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Italian Yearbook of Human Rights 2017

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Edited By Centro di Ateneo per i Diritti Umani

The Italian Yearbook of Human Rights 2017 offers an up-to-date overview of the measures Italy has taken to adapt its legislation and policies to international human rights law and to comply with commitments voluntarily assumed by the Italian Government at the international level on the subject of fundamental rights. The 2017 Yearbook surveys the most significant activities of national and local Italian actors at domestic and international level, including civil society organisations and universities. It also dedicates space to recommendations made by international monitoring bodies within the framework of the United Nations, OSCE, the Council of Europe, and the European Union. Finally, the Yearbook provides a selection of international and national case-law that casts light on Italy's position vis-à-vis internationally recognised human rights.

"Italy and Human Rights in 2016: the "Long March" towards Establishing Independent National Human Rights Institutions and the Ambiguous Addition of the Crime of Torture to the Italian Criminal Code" is the title of the 2017 Yearbook introduction.

The Italian Agenda of Human Rights 2017 represents an updated orientation tool with regards the main initiatives to be undertaken on the legislative, infrastructural and policy-making fronts in order to strengthen the Italian system for promoting and protecting human rights.

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Italy and Human Rights in 2016: the “Long March” towards Establishing Independent National Human Rights Institutions and the Ambiguous Addition of the Crime of Torture to the Italian Criminal Code

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It was our Director, prof. Antonio Papisca, who chose the main theme for the Introduction to the 2017 edition of the Yearbook. This was just a few days before his sudden decease. During the latest meeting of the research and editorial committee, he had suggested focusing once again on the urgency of establishing national human rights institutions in Italy, specifically the independent National Human Rights Commission and the National Ombudsperson, in line with the Paris Principles, which were adopted by United Nations General Assembly resolution 48/134 of 20 December 1993.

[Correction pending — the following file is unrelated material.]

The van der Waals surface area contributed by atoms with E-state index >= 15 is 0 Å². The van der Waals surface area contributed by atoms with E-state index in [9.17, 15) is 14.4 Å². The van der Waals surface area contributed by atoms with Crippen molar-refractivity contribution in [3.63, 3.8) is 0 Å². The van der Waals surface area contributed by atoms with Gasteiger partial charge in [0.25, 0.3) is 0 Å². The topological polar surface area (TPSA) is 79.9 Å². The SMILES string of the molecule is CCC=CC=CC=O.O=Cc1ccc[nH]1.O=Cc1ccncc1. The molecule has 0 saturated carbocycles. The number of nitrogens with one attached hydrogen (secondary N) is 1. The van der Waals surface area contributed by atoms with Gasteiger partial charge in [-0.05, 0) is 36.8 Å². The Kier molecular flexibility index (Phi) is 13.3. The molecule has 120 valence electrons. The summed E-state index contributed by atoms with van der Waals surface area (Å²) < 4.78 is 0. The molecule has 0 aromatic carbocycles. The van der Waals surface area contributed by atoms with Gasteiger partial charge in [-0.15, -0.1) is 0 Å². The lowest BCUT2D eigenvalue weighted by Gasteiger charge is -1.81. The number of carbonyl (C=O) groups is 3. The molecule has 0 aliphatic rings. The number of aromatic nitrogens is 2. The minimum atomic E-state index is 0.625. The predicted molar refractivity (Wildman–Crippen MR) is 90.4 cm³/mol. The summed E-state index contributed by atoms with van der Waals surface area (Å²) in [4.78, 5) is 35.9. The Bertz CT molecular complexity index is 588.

The “Long March” – so far unsuccessful – towards creating an independent human rights institution had already set off in Italy back in the 1980s and grew in strength in the early 1990s. In those years, the pioneering initiatives of certain Regions, which had already established an Ombudsperson in earlier decades, were supported by a number of regional councils and found vital confirmation in innovative national laws on devolution and administrative procedures. The idea of moulding the mainly administrative profile of regional, municipal and provincial Ombudsmen’s offices into independent, autonomous and authoritative human rights institutions proved the cornerstone for bringing the real effectiveness of human rights to the top of the agenda. A network of people and institutions, with a mandate solidly grounded in domestic and local legislation, yet closely tied to international human rights law, was to work alongside governments and other political institutions and civil society organisations to ensure that human rights remained a central focus...

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